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Stopping deforestation could net Burma $1 billion

Stopping deforestation could net Burma $1 billion

Stopping deforestation could net Burma $1 billion
November 6, 2006

Its status as a pariah state aside, Burma could earn hundreds of millions of dollars for cutting its deforestation rate under a carbon-trading initiative proposed by a coalition of developing countries and under discussion this week at U.N. climate talks in Nairobi, Kenya.

Burma, which is also known as Myanmar, has one of the highest deforestation rates in the world. Each year some 466,000 hectares of forest cleared are per year, according to U.N. data, contributing 32-93 megatons of carbon dioxide to the atmosphere. Under a proposed carbon finance initiative, mitigating these emissions could be worth anywhere from $128 million to over a $1.8 billion to industrialized countries.

The way it would work is though the adoption of an “avoided deforestation” strategy to addressing carbon trading. By reducing deforestation that would otherwise occur in developing countries, industrialized countries could effectively “offset” emissions limits set under international agreements like the Kyoto Protocol. Money from industrialized countries would flow into forest conservation fund that Burma could drawn upon depending on its success in reducing its deforestation rate. The strategy could help fight climate change at a low cost while, at the same time improving living standards for some of the world’s poorest people, safeguarding biodiversity, and preserving other ecosystem services.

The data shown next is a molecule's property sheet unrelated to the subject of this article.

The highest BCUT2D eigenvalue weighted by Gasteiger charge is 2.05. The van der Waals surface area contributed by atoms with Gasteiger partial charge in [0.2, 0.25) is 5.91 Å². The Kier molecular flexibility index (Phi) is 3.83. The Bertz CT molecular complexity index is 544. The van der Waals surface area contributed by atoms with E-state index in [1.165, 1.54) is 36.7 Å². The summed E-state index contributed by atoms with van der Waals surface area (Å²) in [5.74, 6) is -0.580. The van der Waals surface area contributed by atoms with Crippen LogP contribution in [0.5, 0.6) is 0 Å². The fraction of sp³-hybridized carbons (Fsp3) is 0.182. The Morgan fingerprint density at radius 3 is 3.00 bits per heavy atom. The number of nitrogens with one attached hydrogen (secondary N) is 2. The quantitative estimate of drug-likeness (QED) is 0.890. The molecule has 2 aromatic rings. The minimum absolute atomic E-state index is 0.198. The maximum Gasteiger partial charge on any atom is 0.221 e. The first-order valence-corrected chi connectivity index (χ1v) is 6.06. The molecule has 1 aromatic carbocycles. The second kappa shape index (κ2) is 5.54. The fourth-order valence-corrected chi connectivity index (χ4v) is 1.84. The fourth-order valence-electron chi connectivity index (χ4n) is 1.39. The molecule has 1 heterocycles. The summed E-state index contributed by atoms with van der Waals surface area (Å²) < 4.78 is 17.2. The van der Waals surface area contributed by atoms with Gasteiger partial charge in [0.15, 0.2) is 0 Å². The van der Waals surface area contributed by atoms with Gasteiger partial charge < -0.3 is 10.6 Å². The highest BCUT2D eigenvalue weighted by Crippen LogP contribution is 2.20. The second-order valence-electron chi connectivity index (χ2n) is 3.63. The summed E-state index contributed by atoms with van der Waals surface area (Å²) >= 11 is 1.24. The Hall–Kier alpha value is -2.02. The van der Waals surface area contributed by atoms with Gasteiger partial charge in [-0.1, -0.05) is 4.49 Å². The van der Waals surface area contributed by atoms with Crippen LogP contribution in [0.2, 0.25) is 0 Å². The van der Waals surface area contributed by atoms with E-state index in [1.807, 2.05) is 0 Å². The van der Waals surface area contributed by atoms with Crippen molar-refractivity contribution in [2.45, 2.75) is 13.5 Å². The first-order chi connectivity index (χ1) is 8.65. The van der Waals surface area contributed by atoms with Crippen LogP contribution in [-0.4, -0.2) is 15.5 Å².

Carbon finance could boost per capita GDP in Burma from 5-20 percent.

This paper is based on an earlier article: Avoided deforestation could help fight third world poverty under global warming pact

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